Been There, Done That, Got the T-Shirt – and Someone Finally Noticed!

I just finished reading Steve Silberman’s hefty hardcover, NeuroTribes: The Legacy of Autism and the Future of Neurodiversity. I started the autism journey over 15 years ago and a lot of the stories parallel my own.

When I first encountered the word autism, it was as if I had been handed a death sentence. The room got quiet, the social worker placed his hand on my shoulder and said “I’m sorry.” I was confused. I had seen the movie Rain Man and my kid wasn’t like that. What the hell?

One administrator, in a throw-away line that became a lifeline, said “Look into something called Asperger’s Syndrome.”

And we were off. Symptoms fit, therapy was set up to teach social skills and executive skills and now I have a senior in college. We’ve come a long way, baby!

NeuroTribes is a look at the history of autism. From Hans Asperger’s initial studies in pre-World War II Vienna, to Leo Kanner’s work in America, all the way up to groups and organizations hard at work today. Silberman isn’t kind to Kanner, suggesting he wrote a lot to advance his own career and he refused to acknowledge the lesser affected children until many years later. Asperger, on the other hand, may have painted too positive a picture when describing his charges, as the Nazis were seeking to eliminate imperfect people. In time, gas chambers were actually installed in hospitals and over 200,000 mentally afflicted people – many of them children – were murdered.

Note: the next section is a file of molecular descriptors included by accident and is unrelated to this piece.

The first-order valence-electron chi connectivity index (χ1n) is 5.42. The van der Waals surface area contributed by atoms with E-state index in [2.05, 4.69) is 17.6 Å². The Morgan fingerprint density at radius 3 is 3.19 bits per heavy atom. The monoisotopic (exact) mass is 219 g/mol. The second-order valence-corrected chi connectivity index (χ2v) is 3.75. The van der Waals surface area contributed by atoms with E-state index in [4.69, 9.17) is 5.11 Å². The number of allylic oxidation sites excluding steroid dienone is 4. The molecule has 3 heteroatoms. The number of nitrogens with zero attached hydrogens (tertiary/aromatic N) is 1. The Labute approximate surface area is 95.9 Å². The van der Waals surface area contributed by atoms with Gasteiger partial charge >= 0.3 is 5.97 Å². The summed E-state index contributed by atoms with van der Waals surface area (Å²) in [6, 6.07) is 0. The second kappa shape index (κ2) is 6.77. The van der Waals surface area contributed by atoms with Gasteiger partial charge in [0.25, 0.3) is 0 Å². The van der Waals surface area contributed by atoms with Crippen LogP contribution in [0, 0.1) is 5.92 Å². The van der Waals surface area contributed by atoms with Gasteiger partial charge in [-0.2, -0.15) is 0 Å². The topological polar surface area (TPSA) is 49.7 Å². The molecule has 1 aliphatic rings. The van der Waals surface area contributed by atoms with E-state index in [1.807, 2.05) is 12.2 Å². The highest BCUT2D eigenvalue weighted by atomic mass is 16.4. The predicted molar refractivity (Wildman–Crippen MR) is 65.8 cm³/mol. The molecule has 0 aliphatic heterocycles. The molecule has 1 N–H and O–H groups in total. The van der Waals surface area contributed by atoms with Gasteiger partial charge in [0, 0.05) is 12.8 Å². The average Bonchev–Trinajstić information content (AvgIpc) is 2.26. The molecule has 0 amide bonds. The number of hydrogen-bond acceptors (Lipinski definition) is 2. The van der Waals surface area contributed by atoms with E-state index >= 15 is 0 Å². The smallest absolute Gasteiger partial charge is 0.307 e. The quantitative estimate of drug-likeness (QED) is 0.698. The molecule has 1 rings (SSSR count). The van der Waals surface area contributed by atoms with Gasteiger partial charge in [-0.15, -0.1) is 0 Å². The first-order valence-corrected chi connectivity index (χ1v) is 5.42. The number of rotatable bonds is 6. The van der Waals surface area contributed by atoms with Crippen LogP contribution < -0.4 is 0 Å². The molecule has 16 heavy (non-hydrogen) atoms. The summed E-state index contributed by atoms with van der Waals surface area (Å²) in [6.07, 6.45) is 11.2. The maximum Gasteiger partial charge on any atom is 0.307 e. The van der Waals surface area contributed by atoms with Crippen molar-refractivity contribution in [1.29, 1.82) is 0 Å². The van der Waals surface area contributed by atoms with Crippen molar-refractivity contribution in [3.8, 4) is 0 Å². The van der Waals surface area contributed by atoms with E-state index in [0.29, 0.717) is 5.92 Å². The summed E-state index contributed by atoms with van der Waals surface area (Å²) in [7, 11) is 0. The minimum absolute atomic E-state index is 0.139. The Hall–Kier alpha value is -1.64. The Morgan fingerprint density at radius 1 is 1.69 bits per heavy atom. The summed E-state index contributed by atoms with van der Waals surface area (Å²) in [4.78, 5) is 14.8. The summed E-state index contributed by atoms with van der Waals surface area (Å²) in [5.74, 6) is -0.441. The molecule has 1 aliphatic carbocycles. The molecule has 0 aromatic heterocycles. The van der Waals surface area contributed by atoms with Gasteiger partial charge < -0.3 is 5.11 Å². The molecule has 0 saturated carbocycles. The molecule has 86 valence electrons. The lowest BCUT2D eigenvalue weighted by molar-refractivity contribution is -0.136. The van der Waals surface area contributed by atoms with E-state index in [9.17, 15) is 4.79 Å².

Throughout the book, stories of parents who refused to institutionalize their children echo over and over. It’s these parents who refused to believe the professionals who pushed forward to get education rights and therapy programs that fit and helped their children. Finally, in the mid-2000s, people with autism themselves got involved, fighting back when NYU’s Child Study Center posted billboards to recruit new study subjects: “We have your son. We will make sure he will not be able to care for himself or interact socially as long as he lives. This is only the beginning. Signed: Autism.” The billboards were soon removed. Autistics had found their voice. And it was strong.

I was caught up in this sea of confusion. My son was never as difficult as other kids I had read about. Yes, he was prone to tantrums and craved routine and was deeply absorbed in clipping out the MasterCard and Visa logos from the phone book and taping them in a long line on the wall throughout our house when he was three years old. We knew he was different and had challenges but finding help was difficult. Six different diagnoses from six different professionals. Then we, too, like so many parents described in this book, found the Autism/Asperger’s trail. We got away from the stereotypes and found the real people underneath.

We’re still fighting stereotypes. Though Rain Man was wonderful at the time in that it introduced the word “autism” to the general public, it was hard for us because we weren’t dealing with issues that severe. We said “autism” and people refused to believe us. We heard all the hurtful comments, from “I’m sorry,” to “kids with autism are better off dead.” I became estranged from some family members because they refused to support us when we were struggling and later marked off my son’s success to “maturity.” Being early in the autism “epidemic,” I had to introduce the concept of non-Rain Man challenges to each and every Special Ed teacher along the way.